The Coming of the Sword is the last short story in the Niall of the Far Travels Collection.
For many days he had trotted across the ice field, always straining his gaze ahead, ever seeking the figure of the man he hunted. He was close now, so close that he needed no longer to stare at the ground in search of footprints. For there ahead, revealed in the weak sunlight of this northernmost region, was the man, Gunthar.
Niall grinned wolfishly. Soon would Gunthar face the death he deserved for the attempted rape of lovely young Althia, who was sister to Niall and daughter of Thorkon the Mighty. In less than an hour, Niall would be up with him, would draw his sword and take the vengeance that was due his family.
Niall shifted the white bearskin which covered his side shoulders. Under that skin he wore a mail shirt, covered by a leather kaunake. Around his middle was a broad leather belt from which hung a dagger and a sword. Over his shoulder was his horn hunting bow and a quiver of long war arrows.
Niall disdained the arrows and the bow. He wanted Gunthar face to face, to know — before cold steel killed him — what it meant to assault the daughter of Thorkon the Mighty. Niall trotted faster; his long, thickly thewed legs ate up the ground that lay between him and the man he hunted.
Suddenly the ground under his boots shifted, rolled, began to rise and fall rhythmically, as might the waves of the Cold Sea. Niall staggered and grunted.
“May the gods grant I catch him in time,” he muttered.
He ran faster, and yanked out his sword. As though the still-distant man heard that scrape of blade against scabbard, he looked back. Gunthar had moved into a passage with no exit; to one side was the eternal ice of a mighty glacier, to the other a massive rock wall rising upward to an unscalable height.
It might be that Gunthar realized the futility of further flight, for now he stopped, turned and drew his own sword. Niall ran toward his quarry, shouting in exultation.
The ground still rolled and pitched, yet Niall ran across it swiftly, balancing himself. He was used to the plunging, churning deck of a longboat on the Cold Sea, and this motion of the ground was not unlike the roll of giant waves.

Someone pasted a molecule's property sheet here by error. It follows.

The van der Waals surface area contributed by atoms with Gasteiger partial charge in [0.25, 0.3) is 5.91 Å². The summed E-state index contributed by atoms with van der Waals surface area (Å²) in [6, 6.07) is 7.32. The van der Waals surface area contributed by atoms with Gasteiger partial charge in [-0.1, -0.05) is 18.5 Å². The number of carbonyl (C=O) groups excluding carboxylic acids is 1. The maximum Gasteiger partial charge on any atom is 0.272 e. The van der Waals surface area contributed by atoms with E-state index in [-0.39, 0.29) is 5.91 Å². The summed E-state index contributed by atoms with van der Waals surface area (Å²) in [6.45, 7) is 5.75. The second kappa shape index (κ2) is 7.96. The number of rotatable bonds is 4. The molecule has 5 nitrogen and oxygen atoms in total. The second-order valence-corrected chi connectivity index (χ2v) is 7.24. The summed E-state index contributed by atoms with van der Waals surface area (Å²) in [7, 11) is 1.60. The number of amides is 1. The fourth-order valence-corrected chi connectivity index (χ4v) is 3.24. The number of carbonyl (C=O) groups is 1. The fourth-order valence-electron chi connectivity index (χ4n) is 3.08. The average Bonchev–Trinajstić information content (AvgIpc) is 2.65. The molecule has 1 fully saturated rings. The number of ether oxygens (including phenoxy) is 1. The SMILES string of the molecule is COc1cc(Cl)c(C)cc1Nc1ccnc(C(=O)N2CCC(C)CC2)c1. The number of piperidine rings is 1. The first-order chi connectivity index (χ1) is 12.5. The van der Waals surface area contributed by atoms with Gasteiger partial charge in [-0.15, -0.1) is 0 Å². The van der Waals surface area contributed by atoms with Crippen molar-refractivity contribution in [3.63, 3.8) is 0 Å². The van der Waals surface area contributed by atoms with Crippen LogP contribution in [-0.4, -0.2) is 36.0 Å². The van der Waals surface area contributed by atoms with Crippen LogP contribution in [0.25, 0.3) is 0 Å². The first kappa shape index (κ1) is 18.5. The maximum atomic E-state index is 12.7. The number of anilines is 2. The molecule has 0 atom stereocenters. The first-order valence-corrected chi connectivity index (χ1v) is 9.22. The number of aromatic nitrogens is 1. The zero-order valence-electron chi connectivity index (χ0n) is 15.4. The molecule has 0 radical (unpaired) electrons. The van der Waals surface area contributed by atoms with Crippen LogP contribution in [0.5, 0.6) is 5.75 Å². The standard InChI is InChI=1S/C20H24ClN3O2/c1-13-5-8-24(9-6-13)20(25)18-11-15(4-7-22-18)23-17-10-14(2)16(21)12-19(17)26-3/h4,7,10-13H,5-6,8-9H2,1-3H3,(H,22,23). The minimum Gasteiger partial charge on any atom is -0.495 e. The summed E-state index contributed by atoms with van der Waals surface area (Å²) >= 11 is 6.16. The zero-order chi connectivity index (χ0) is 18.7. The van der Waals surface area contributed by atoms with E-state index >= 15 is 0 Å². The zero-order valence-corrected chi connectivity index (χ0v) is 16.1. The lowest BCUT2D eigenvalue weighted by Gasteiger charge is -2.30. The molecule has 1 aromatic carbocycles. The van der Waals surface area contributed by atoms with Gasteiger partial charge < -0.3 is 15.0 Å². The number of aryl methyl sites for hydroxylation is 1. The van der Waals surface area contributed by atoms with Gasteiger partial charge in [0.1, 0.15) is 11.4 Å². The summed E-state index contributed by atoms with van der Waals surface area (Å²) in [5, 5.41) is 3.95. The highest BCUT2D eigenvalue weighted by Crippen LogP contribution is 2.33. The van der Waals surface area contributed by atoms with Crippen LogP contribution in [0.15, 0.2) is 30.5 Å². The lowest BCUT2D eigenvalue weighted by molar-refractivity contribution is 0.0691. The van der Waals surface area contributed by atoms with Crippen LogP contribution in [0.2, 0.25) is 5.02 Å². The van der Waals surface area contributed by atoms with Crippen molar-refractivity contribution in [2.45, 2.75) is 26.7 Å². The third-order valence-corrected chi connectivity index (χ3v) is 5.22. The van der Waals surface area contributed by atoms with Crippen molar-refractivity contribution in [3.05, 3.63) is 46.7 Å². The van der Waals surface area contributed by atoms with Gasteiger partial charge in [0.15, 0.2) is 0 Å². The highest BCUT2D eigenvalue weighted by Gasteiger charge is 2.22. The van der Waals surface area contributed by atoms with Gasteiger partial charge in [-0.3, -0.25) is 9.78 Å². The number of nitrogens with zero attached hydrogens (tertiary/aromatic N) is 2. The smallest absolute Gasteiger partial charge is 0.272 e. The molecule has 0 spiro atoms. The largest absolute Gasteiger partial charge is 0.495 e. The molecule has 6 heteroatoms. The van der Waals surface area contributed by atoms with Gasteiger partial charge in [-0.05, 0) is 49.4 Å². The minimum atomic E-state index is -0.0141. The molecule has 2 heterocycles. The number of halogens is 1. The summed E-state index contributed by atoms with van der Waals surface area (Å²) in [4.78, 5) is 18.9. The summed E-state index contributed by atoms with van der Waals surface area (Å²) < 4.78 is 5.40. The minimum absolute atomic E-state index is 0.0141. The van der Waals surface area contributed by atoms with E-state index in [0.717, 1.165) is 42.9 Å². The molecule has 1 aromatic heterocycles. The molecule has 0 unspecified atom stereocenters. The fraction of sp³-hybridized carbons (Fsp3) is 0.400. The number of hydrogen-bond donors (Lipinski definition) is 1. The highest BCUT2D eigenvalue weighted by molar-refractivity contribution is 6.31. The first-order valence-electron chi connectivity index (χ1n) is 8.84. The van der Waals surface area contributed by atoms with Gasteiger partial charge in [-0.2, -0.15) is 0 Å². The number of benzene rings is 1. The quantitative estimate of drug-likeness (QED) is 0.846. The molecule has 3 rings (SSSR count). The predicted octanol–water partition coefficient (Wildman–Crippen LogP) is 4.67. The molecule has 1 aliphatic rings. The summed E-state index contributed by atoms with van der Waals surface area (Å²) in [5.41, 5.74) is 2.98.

Gunthar waited, pale and somewhat grim. He knew Niall, knew the ferocity of his swordplay, understood that few men could stand against him — without luck. Gunthar prayed to Loki, god of mischief, hoping that the god would come to him in his moment of need.
Niall hurled himself forward, lips parting in a snarl of fury. His blade swept around, clanged against the weapon Gunthar lifted to parry its deadly sweep. Steel sang. Almost instantly, Niall was driving in again, beating back that sword which opposed him. He drove Gunthar back on his heels, making him give ground.
The earth shuddered beneath them. Ice cracked. There was a muted rumble off to one side. It was as if the very world shared his fury, Niall thought, as he beat down the sword which faced him.
“This is the day you die, Gunthar,” he growled.
“I did no harm to Althia,” the other panted. “She screamed, and others came to stop me. I fled…”
“You fled to your death! You know the law! To him who transgresses against a priestess of Freya, there is only one reply! Death!”
The ground rolled upward, cresting where they fought, pitching them toward the mouth of the pass and onto softer ground, where tall grasses grew. Niall bellowed his war cry and raised his sword.
“Death, Gunthar!” he roared.
His blade flashed downward. It made an arc of light where the sunlight caught it. It slanted into Gunthar’s steel, brushed it aside, then continued downward into the man’s neck, cleaving through flesh and bone. Gunthar’s eyes rolled up into his head and he fell backward, mouth open in a soundless scream.